Many of the animals that inhabit the Willowbrook Wildlife Center are true survivor stories.
For example, the on-site bobcat was run over and left for dead on the side of the road years ago. A fox had to have one of its legs removed after a stubborn infection. And an owl is missing one of its eyes.
But despite these deficiencies, all of them have found health and a home.
“We spend so much time with the animals, [so] it’s nice to contribute back to them,” said Rose Augustine, one of the Animal Specialists at Willowbrook.
These animals contribute back to Willowbrook via education, helping to teach others about coexisting with wildlife.
“If there was a bird that hit a building, that building is there because of us. If it was hit by a car, again, that’s a human-related injury,” said Augustine. “And so the fact that we can fix a little bit of that impact that humans are having is a great feeling.”
“I teach all kinds of groups of people– children, adults, scout groups, school groups, and community groups about wildlife and nature,” said Stephanie Touzalin, a Naturalist at Willowbrook. “[We teach] how to live with it and how to protect it.”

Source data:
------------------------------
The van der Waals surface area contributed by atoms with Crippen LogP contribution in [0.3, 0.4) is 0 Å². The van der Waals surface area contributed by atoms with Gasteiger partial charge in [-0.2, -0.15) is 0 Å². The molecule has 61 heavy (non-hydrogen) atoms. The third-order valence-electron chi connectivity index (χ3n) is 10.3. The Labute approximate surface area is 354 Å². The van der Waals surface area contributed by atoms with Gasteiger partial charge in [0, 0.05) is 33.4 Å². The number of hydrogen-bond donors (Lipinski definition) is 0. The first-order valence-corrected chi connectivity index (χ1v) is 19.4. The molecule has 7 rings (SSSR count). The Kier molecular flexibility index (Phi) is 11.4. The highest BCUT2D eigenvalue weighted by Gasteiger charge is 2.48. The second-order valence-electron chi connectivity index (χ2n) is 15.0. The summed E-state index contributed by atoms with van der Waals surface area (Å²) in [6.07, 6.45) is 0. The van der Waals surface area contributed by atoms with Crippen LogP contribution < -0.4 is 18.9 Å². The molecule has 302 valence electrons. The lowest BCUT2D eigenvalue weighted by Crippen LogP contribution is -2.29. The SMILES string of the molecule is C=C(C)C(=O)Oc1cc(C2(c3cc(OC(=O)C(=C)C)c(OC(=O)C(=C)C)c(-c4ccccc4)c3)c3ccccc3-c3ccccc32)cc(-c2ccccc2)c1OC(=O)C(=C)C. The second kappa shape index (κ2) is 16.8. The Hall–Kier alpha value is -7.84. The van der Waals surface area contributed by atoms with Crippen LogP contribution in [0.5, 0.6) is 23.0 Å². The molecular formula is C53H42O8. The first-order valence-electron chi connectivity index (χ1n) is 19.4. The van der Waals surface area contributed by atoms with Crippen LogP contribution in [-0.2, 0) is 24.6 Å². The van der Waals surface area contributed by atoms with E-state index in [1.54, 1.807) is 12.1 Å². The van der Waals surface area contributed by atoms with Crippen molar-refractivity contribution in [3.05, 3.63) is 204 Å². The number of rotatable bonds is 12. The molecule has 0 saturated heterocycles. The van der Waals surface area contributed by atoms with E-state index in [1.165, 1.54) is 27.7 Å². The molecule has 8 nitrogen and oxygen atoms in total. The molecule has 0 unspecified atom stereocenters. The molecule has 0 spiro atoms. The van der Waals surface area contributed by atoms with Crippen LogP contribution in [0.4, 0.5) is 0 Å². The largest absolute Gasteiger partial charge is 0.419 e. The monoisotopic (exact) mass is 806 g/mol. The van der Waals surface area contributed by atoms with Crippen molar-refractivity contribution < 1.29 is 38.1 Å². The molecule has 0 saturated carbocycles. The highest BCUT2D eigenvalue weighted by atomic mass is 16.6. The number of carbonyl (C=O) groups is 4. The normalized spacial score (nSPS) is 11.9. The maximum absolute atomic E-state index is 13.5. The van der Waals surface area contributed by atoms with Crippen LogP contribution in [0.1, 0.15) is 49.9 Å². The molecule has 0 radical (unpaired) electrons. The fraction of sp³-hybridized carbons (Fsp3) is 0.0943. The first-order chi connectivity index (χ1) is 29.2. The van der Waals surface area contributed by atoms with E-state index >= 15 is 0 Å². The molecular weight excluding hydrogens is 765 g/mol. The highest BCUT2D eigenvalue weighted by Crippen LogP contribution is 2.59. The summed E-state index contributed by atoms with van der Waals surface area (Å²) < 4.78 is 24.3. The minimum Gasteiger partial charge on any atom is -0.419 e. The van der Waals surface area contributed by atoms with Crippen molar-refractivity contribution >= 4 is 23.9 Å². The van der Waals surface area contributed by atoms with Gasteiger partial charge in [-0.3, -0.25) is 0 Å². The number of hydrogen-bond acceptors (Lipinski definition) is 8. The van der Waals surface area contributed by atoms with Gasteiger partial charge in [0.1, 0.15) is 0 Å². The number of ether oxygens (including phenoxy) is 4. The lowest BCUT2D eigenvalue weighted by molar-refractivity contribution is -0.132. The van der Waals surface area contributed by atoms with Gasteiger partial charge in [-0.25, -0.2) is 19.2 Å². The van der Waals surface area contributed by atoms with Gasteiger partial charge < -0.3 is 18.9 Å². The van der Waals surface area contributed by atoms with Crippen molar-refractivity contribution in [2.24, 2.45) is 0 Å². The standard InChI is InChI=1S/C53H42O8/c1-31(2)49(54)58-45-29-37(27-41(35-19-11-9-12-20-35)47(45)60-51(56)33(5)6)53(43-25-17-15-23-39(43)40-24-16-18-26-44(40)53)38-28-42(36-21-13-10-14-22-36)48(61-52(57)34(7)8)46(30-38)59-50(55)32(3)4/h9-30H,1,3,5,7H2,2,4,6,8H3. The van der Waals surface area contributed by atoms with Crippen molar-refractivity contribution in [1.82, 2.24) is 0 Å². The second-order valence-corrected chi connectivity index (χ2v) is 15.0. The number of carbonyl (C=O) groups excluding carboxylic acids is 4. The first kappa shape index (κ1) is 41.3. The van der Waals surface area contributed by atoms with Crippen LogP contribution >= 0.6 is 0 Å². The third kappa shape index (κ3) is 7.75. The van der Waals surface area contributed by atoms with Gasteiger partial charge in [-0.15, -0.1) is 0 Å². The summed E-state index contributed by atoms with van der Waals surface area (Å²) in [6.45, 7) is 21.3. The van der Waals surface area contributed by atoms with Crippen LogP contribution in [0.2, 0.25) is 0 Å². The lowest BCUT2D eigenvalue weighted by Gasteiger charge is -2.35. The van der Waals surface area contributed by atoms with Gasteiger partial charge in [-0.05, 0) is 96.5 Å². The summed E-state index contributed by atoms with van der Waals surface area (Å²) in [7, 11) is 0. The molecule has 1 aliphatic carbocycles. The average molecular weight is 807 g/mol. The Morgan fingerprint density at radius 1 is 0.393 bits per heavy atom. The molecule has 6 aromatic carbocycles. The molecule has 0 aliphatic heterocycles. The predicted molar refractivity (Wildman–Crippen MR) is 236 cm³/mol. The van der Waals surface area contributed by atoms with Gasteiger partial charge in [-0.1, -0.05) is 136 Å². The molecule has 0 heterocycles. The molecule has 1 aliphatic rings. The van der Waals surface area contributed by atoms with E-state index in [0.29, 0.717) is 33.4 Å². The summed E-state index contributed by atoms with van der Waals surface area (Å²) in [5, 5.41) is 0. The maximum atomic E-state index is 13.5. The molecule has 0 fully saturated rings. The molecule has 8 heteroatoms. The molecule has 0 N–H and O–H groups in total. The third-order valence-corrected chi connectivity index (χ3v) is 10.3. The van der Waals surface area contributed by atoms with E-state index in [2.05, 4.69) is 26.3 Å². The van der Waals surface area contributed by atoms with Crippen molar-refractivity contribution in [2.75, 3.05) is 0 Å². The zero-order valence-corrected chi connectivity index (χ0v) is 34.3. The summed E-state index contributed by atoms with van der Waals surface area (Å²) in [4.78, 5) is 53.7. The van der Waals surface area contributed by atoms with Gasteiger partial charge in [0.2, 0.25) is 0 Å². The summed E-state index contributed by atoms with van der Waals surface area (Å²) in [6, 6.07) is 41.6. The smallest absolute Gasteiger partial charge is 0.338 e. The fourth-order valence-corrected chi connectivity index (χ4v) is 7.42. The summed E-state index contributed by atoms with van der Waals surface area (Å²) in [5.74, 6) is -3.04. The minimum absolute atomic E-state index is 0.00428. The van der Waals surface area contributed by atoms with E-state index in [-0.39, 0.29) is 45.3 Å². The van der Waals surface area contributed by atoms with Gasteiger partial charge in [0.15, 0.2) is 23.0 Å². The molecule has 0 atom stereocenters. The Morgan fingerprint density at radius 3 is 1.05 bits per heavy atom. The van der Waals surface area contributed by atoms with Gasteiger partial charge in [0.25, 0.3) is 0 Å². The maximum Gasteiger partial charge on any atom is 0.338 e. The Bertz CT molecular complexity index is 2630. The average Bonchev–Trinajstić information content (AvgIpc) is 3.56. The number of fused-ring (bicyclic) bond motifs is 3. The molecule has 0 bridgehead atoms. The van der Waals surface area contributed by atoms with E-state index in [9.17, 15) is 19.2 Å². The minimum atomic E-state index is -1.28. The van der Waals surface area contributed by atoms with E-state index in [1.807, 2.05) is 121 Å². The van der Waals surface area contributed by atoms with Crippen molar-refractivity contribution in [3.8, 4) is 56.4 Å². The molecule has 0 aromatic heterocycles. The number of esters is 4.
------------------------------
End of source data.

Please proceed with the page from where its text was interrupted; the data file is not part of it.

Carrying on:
While many find permanent residence at Willowbrook, some are only stopping by.
One of the Center’s birds lost one of its claws due to infection, but is nearly ready to get back into the wild.
“As his recuperation finishes and we’ve deemed that he can successfully hunt, capture food on his own, he will be released back out into the wild,” said Augustine.
Each spring, Willowbrook gets its largest influx of both injured and abandoned animals. This year, officials say it should be no different.
“We’re just getting ready and just ramping up to get into our busy season,” said Augustine.
And with over 8,000 animals finding their way into the Wildlife Center last year, there will definitely be more animals with stories to tell come the end of 2011.
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